There is nothing we loved more as kids than hopping in the car to see our favourite animals at the zoo – giraffes are my personal favourite – but getting older, our moral conscience develops and there’s a nagging in the back of our heads telling us that maybe these animals should be in their natural habitat instead of being caged up. Keeping animals in zoos requires a great deal of planning, care, money and coordination; whilst we like to think that all these conditions are met or exceeded, there are plenty of dark secrets that zoo’s tragically hide from the general public and we’re about to explore the most horrifying facts.
10. Being in captivity makes animals mentally ill
Animals that once lived free are used to roaming without borders; even zoos that can afford to provide spacious enclosures for their animals can never mimic the unlimited range that animals were used to. The reduction in space leads to animals developing ‘stereotypic behaviour’.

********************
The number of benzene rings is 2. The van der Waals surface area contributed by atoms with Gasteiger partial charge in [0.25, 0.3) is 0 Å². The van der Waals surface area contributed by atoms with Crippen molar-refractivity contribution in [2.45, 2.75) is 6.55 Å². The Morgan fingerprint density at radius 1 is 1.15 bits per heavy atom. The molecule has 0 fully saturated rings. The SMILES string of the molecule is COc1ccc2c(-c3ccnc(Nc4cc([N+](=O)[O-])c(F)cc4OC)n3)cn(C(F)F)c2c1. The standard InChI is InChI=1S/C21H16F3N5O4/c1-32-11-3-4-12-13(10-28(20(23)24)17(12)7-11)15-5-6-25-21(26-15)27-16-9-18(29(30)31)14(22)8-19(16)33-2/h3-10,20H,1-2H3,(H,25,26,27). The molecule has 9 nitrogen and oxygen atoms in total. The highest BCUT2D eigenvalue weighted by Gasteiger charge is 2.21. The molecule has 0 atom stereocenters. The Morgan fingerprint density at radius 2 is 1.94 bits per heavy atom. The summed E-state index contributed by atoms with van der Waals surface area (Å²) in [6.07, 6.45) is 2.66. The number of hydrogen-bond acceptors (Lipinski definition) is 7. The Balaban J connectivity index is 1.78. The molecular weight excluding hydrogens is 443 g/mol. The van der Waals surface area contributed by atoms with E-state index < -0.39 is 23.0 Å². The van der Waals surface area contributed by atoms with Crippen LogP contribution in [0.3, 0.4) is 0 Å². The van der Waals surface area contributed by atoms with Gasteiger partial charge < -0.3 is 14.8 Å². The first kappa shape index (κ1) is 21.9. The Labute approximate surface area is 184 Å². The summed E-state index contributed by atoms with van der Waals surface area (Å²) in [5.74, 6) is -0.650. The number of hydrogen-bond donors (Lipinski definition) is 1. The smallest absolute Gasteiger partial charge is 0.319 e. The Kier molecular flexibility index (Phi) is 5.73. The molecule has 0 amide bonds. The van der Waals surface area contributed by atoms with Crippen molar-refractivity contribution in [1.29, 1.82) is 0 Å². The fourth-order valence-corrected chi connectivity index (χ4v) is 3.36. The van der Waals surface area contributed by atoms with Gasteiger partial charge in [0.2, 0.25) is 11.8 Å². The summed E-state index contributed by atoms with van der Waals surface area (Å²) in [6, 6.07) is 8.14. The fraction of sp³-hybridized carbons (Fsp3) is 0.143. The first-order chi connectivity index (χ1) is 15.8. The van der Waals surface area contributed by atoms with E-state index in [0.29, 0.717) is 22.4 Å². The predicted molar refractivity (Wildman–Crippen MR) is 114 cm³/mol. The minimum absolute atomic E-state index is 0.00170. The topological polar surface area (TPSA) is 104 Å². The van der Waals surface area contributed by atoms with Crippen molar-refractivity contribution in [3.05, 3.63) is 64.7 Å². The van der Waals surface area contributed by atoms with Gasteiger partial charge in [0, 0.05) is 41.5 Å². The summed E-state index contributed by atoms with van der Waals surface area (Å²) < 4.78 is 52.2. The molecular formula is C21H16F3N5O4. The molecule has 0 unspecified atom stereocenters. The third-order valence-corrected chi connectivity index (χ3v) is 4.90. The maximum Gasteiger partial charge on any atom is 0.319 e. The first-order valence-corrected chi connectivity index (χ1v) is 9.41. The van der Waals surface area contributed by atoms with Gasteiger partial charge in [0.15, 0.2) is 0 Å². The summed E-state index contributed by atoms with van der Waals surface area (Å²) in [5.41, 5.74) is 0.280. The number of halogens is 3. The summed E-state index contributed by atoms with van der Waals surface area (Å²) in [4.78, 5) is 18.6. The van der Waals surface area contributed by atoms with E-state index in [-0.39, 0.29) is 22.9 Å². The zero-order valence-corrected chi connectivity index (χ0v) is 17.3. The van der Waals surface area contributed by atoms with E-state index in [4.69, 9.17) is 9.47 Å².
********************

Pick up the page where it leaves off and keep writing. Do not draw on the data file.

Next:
An example of this is if you have seen an animal pacing back and forth – it is a repetitive behaviour. Animals can also experience weight loss and become aggressive when learning to cope with their new habitat.
The most notable example of this was a bear names Gus who lived in New York’s Central Park Zoo. Gus was given a variety of treatments to help him with him mental health and was even prescribed Prozac. As a result of this, animals are now given ‘enrichment’ to alter their behaviour and zoos create enclosures more like their natural habitats.